- As populism, negative real rates, inflation, and social disorder pick up this decade, central banks will maintain deeply negative real rates. A clean balance sheet for the 2030s, 2040s, and beyond requires a higher gold price to re-set system-wide confidence. Even a partial backing of gold relative to debt could see a realistic gold price of $4,000-$5,000 by decade end.
- Our strategy: build a long position that we will dial up and dial down based on how extended the price is at any given point. Maintain a long position all decade.
- After a small move higher over the next year, we expect a sustained bear market in the dollar for most of the decade.
- First line of analysis is always real interest rate differentials – these are expected to turn against the dollar. At this very moment, you can see emerging market central banks in full throttle tightening mode with rate hikes. Developed market central banks are starting to follow. Only the Fed can taper without even providing a semblance of when rate hikes will begin – we believe the Fed will continue to lag all other central banks over time for two reasons:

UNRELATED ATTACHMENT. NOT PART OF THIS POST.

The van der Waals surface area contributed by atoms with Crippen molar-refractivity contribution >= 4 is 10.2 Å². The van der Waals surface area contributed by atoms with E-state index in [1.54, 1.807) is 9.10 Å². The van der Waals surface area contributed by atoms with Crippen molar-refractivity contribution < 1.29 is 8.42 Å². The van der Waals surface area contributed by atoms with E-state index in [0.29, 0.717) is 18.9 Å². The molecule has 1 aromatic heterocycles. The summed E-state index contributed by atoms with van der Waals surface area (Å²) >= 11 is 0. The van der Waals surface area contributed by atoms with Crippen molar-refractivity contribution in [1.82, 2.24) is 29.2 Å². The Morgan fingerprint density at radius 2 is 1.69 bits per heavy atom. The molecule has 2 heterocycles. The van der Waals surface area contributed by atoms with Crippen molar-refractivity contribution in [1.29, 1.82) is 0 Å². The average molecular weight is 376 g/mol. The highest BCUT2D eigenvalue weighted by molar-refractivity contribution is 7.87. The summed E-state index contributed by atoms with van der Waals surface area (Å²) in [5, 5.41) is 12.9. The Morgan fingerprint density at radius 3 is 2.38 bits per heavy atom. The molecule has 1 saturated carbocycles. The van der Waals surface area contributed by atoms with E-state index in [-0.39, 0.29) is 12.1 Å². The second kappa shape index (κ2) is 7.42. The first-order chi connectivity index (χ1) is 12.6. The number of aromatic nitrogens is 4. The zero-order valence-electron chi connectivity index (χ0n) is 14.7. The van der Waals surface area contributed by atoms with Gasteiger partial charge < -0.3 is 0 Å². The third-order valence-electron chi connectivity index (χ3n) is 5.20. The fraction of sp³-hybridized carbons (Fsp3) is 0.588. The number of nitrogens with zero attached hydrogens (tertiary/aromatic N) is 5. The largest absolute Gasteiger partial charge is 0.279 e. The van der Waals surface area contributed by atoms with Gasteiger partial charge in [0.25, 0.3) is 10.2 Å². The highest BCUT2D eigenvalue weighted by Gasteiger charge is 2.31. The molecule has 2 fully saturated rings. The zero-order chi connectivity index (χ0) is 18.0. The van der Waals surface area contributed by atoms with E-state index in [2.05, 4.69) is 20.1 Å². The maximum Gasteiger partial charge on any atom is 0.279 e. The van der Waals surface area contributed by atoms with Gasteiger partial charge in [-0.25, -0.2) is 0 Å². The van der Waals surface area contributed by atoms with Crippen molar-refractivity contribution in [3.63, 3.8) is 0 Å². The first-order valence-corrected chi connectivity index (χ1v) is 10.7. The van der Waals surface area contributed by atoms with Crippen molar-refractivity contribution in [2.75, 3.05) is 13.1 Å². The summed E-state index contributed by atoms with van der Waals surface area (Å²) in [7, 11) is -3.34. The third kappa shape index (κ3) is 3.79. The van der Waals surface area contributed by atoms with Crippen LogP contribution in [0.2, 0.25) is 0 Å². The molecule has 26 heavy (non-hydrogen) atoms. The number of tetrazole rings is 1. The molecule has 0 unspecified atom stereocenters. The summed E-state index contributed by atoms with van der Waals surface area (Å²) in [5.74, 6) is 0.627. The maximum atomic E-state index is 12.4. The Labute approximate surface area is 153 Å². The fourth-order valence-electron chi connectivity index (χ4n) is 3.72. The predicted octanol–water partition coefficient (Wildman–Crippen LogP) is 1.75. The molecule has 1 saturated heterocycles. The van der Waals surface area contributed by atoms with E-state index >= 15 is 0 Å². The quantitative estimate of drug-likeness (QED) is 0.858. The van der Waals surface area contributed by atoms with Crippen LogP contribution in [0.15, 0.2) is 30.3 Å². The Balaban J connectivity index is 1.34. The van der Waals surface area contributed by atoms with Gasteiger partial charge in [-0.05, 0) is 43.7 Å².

- First, the dollar is the global reserve currency. All other central banks must keep one eye on the perceived value of their currency via markets; only the Fed + U.S. Treasury can create new dollar reserves and spend them into existence, a privilege that we believe the U.S. will abuse just as it did in the 1960s before France called the bluff.
- Second, populism and social disunity is highest in the U.S. relative to other nations – the pressure for fiscal and monetary policy to stay looser is therefore higher, which will weigh on the dollar.
- In the near-term, the dollar is trending away from the 90 line in the sand in the chart above – we believe this continues for a few more quarters as liquidity is tightened and the massive Covid stimulus fades. As the next economic downturn hits, additional stimulus should send the dollar lower.
- Our strategy: maintain a flat to slightly long dollar bias near-term, but prepare for the real trade of the decade, which will be shorting the dollar, particularly as it breaks below support at 90.